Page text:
Non-fungible tokens (NFTs), decentralized autonomous organizations (DAOs), and decentralized finance (DeFi) are redefining how charities raise donations and distribute funds to those most in need.
Through ever-evolving crypto and blockchain-related technology, crypto philanthropists told Cointelegraph that they’ve witnessed “new wealth distribution mechanisms” never seen before.
“Philanthropy has traditionally been seen as a high-cost-of-entry, individualistic activity but with web3, collective decision-making bodies like DAOs can use tools that streamline financial coordination and encourage more participation,” explained Omar Antila, Product Lead at Crypto for Charity.
“Crypto enables new innovative fundraising strategies, like charitable NFT-drop campaigns, or allowing people to pool their crypto funds in decentralized finance (DeFi) protocols that earn interest for a specific cause,” he added.
In October, a number of breast cancer-focused organizations started implementing NFTs to highlight Breast Cancer Awareness Month.
Antila noted that he has seen many other philanthropic communities built around non-fungible tokens (NFTs), which have raised support for many other causes in need, such as testicular cancer, human trafficking, and the war in Ukraine.
Last year, UkraineDAO, a decentralized autonomous organization crowdfunded $6.1 million for a 1/1 Ukrainian flag nonfungible token (NFT). Proceeds were aimed at nonprofit organizations in Ukraine helping those affected by the Russian invasion.
Meanwhile, Anne Connelly, the co-author of “Bitcoin and the Future of Fundraising” believes the crypto charity sector will soon expand from Bitcoin (BTC) and Ether (ETH) as the main cryptocurrencies for donations:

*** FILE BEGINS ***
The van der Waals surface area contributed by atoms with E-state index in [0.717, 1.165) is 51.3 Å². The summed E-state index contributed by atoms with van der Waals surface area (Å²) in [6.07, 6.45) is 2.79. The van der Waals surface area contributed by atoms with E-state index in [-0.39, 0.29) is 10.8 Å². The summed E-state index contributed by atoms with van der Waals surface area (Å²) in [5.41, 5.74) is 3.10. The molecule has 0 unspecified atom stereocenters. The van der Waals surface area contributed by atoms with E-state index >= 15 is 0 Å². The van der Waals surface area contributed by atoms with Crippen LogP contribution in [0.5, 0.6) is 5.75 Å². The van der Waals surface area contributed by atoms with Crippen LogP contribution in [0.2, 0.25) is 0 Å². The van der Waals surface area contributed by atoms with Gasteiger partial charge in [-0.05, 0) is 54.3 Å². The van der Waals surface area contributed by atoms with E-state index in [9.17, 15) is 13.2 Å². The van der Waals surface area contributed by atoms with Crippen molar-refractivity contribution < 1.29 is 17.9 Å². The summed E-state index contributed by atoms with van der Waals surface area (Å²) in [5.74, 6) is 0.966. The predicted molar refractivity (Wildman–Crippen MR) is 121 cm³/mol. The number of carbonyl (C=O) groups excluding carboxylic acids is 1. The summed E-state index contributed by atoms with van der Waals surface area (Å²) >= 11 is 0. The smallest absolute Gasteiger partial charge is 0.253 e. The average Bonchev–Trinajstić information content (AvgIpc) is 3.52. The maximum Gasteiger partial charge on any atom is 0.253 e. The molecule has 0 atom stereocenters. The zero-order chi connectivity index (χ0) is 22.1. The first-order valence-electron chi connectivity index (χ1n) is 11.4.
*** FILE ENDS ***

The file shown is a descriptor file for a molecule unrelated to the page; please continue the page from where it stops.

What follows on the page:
“Over time, however, we’ll see organizations accepting a much larger spread of tokens — similar to how they would accept gifts of securities. We’ll also see gifts of NFTs and other tokenized assets like real estate or collectibles.”
“I believe that once […] more organizations realize the philanthropic potential of this donor segment, every organization will have a crypto donation platform, the same way every organization accepts credit cards,” she added.
Antila said the wide-reaching nature of crypto means that the total addressable market for crypto charity is huge too.
Antila believes the “2 billion or so unbanked adults that exist in the world today” will soon have the tools “to participate in the global economy, transact, and create wealth without third parties getting in the way or taking a cut.”
Related: Charities risk losing a generation of donors if they don’t accept crypto
This could be especially true for countries suffering from lack of trust in their state’s monetary system, where crypto adoption rates are also highest.
Connelly said adoption rates are highest in undeveloped nations — most notably Nigeria, Argentina, Vietnam and South Africa — because they simply cannot trust their state’s monetary system:
“Over half the world’s population lives under double, triple, or quadruple inflation rates. For most people, they can’t trust their governments to effectively manage the monetary system.
“Having the choice to use crypto is an important option for citizens, but also shows governments that if they want people to use their fiat currency, they will need to clean up their act,” she added.